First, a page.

2015 Rethinking Regulation Graduate Research Award recipients announced
Rethinking Regulation at the Kenan Institute for Ethics is pleased to announce four winners in its Graduate Research Awards program. The 2015 awardees are:
Will Goldsmith, who is pursuing a PhD in History, will explore the ways that North Carolina policymakers have used education as a key component of economic development strategy since 1965 and the impacts of these policies on its northeastern black belt. Political actors in North Carolina—spurred by liberal policy advisors at nonprofits like the Southern Growth Policies Board and MDC, Inc. and enabled by federal civil rights and antipoverty intervention—constructed a new people-based paradigm for economic development that had education as its linchpin. Part of his research examines the evolution of the testing-based accountability system in North Carolina and the consequences of this regulatory policy for schools in the rural black belt, one of the poorest parts of the state. He will use the funds to conduct archival research at the Jimmy Carter Presidential Library in Atlanta.
Farah Hegazi, who is pursuing a PhD in Environmental Policy, will examine gaps in the United States Department of Agriculture’s regulations that have led to deficiencies in sanitation infrastructure in Lowndes County, Alabama. The main question that the study seeks to answer is: Is USDA regulation the primary cause of sanitation infrastructure deficiency in Lowndes County? If so, where and why has regulation failed to provide what it was designed to do? She will use the funds to conduct fieldwork in Alabama, interviewing local USDA staff and Lowndes County residents.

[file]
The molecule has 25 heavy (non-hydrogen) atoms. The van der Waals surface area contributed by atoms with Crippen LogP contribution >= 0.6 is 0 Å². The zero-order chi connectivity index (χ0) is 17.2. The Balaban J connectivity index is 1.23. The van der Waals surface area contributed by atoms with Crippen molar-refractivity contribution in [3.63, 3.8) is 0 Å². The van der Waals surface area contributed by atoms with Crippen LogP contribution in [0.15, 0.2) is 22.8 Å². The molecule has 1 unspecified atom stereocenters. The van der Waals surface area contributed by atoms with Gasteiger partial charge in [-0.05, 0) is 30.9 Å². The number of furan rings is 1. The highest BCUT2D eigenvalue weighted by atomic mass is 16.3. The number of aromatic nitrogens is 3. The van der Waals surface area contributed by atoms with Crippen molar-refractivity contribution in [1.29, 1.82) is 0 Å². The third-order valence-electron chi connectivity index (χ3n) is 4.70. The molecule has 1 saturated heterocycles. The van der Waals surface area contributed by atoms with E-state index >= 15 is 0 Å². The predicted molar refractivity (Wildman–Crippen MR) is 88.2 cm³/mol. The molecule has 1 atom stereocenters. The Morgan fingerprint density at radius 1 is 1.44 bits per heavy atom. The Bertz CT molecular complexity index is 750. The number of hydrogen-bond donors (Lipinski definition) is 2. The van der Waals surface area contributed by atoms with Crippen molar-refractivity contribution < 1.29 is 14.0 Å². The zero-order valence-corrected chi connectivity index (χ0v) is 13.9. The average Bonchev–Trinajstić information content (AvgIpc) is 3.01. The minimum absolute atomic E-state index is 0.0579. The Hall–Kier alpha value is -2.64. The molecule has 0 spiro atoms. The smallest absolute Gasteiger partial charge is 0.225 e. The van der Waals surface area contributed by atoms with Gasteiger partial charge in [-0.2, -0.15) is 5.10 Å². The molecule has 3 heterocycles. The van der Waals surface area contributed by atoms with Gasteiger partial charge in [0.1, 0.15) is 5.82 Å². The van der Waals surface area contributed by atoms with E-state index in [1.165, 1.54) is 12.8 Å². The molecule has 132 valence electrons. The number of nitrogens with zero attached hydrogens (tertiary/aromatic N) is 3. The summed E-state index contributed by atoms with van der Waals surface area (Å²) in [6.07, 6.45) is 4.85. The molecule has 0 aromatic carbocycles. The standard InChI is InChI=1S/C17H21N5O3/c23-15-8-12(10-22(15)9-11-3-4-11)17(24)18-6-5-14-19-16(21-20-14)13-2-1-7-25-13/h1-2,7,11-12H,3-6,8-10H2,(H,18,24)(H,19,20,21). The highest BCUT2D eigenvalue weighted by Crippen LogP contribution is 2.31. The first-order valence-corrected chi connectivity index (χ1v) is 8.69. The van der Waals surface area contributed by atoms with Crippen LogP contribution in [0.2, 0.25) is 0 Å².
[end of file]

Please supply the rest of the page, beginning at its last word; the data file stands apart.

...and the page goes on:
Ruxandra Popovici, who is pursuing a PhD in Environmental Policy, will study the decentralization of environmental policies, specifically the Payments for Hydrological Services (PHS) in Mexico. She is particularly interested in how the federal government’s goals for PHS are sustained, adapted, or rejected locally, and how this shapes the decentralization process (i.e. what is being decentralized, what are the various conflicts of interests that impede decentralization, and conversely when is decentralization feasible). She will use the funds to support fieldwork in Mexico.
Daniel Ribeiro, a SJD student in the Law School, will pursue retrospective review of regulations. His project aims to compare the EIA and RIA systems (including guidelines, practice, and oversight institutions). His goal is to propose a viable framework for the integrated impact assessment system, combining the advantages and experiences of RIA and EIA, while improving their potential, and overcoming their limitations. He will use the funds to conduct interviews with regulators responsible for preparing and overseeing regulatory impact assessments in the UK and at the European Commission.